Attachment consists of diverse lifespan phenomena. Studies have now expanded including all age cohorts: younger and older children, adolescents, adults and older adults. Both understanding and responding to attachment needs of each group requires knowledge of important differences and similarities, continuities and discontinuities. This seminar provides a unique overview of practical interventions applicable across the full attachment lifespan. For each age group, one evidence-based approach will be engaged whereby specific skills and activities are explored with a focus on applicability for practice. Although fewer practitioners work with every lifespan age group, awareness of the full spectrum remains valuable for understanding clients, their families and their relations.
After an initial introduction to Attachment Theory, the seminar focuses on six specific age groups:
(1) The initial glance takes in earliest pre-language attachments where implicit patterns of interaction dominate. Some of the greatest clinical progress in the attachment world has occurred in supporting first attachments with key caregivers.
(2) The emergence of goal-corrected partnerships between ages 2 and 5 has historically received less attention than earlier attachments. Indeed, we have only recently been able to fully measure. But social work home visit interventions are producing valuable evidence for shifting less optimal attachments.
(3) Middle childhood attachment includes greater integration within the family system and new attachments possibly formed with key mentors such as teachers and sports coaches. The practical value of promising combinations of attachment and system interventions will be considered, especially as regards school performance.
(4) Adolescence sees the emergence of an individual’s first peer or symmetrical attachments as adulthood beckons. This period remains the most challenging as our grasp of these immense changes remain only partially understood. Again, a look at the more efficacious interventions for the world of the adolescent will be explored: both parent-child and peer.
(5) Adulthood sees the emergence of new long-term relationships, both romantic and close friendships. The application of attachment to couples work as depicted in Susan Johnson’s important work with Emotionally Focused Therapy [EFT] for couples takes the next focus. [Please not more in-depth work with adult maladaptive attachment is considered in Seminars 2] (6) Finally, the seminar concludes with a vital glimpse of emerging research on shifts in attachment in later life. Existential and familial considerations will also be taken up for this period.
In summary, the seminar seeks to skill up mental health workers by providing a relatively focussed but still comprehensive picture of the most current research and available practical interventions by lifespan period.
Kevin Keith PhD BBA (Hons) (University of North Texas 1973); MA and STL (University of Louvain, Belgium, 1986 & 88); MPhil (Oxford University, 1991); Graduate Diploma in Psychotherapy (Jansen Newman Institute, 2005); PhD Candidate (University of Sydney, Faculty of Science, Research interest Attachment Theory, projected completion 2015). Kevin is a counsellor, psychotherapist and supervisor. He splits time between private practice and education/academic activities. He is a lecturer in the Jansen Newman Institute (JNI) and Australian College of Applied Psychology (ACAP). In 2017, he completed his PhD at the University of Sydney (History and Philosophy of Science Unit) with primary research interests in Attachment Theory. His thesis—The Goal-Corrected Partnership: A Critical Assessment of the Research Programme—brings a focus on attachment development post-infancy. This work also rearticulates Attachment Theory in light of advances in the lifespan developmental sciences, especially approaches to biological complexity. Kevin presents regularly on Attachment Theory to a wide range of audiences, including a May 2016 paper at the International Society for Philosophy of Psychiatry in Atlanta GA USA [on attachment within the NIMH Research Domain Criteria, an alternative model to the DSM-5]. He is acclaimed as an engaging and inspiring presenter whose seminars change the way therapists perceive and work with their clients in ways that surprise and delight.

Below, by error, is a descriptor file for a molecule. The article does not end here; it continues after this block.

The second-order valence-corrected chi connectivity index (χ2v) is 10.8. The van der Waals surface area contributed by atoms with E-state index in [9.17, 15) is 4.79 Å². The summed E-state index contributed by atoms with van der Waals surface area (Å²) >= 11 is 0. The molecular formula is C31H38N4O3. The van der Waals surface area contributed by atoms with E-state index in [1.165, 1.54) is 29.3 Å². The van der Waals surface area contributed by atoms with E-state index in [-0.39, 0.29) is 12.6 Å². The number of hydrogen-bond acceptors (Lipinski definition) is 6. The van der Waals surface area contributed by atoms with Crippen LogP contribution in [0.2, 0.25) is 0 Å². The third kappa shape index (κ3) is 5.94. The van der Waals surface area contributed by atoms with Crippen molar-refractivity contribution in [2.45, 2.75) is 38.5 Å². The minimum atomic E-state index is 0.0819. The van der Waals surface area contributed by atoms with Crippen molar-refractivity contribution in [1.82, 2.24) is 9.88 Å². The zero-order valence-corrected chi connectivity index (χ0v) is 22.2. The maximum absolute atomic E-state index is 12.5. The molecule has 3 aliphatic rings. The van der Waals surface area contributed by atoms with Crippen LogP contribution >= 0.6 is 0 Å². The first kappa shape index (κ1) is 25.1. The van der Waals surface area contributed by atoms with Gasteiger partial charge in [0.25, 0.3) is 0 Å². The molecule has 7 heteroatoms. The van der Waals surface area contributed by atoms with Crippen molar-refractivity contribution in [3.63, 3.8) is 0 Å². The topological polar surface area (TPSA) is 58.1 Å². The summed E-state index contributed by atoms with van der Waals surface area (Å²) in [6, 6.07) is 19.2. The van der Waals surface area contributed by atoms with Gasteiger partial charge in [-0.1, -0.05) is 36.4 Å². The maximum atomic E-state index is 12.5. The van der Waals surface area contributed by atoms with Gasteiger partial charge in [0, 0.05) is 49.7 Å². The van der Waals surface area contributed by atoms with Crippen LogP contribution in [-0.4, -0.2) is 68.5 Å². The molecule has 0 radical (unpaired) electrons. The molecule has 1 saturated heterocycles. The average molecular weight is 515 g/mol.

Live Interactive Webcast registration
Fees: $199 Primary viewer (includes three month's access recording of the event.
$99 Additional viewer (must watch on same device as primary viewer)
$29 Purchase lifetime access to the recording (available to primary viewer only)
Reminders for all events are sent two weeks, one week, one day and one hour prior.
Learning objectives of this training:
"Understanding lifespan attachment phenomena—both the similarities and differences by unique age period—, enables us to engage more effectively with our clients and their families." Kevin Keith
How will you benefit from attending this training?
Morning Session (includes a short morning tea break)
Afternoon Session (includes a short afternoon tea break)
Evaluation and post-test - your payment includes a free post-test which when completed with a minimum of 80% correct answers, will enable you to download your Attendance Certificate.
To complete the test, please log into your account at pdp-catalogue.com.au and click the orange "Certificate" button under the program's title.
For live webcasts, post-tests must be completed within one week of viewing the program. (There is no deadline to complete the post-test for digital downloads)
This seminar has been designed to extend the clinical knowledge and applied skill of Counsellors, Psychotherapists, Coaches, Psychologists, Hypnotherapists, Social Workers, Community Workers, Mental Health Nurses and Psychiatrists.
9:00am - 12:45pm
Includes a short break at 10:45pm
12:45pm - 1:45pm
1:45pm - 5:00pm
Includes a short break at 3:15pm
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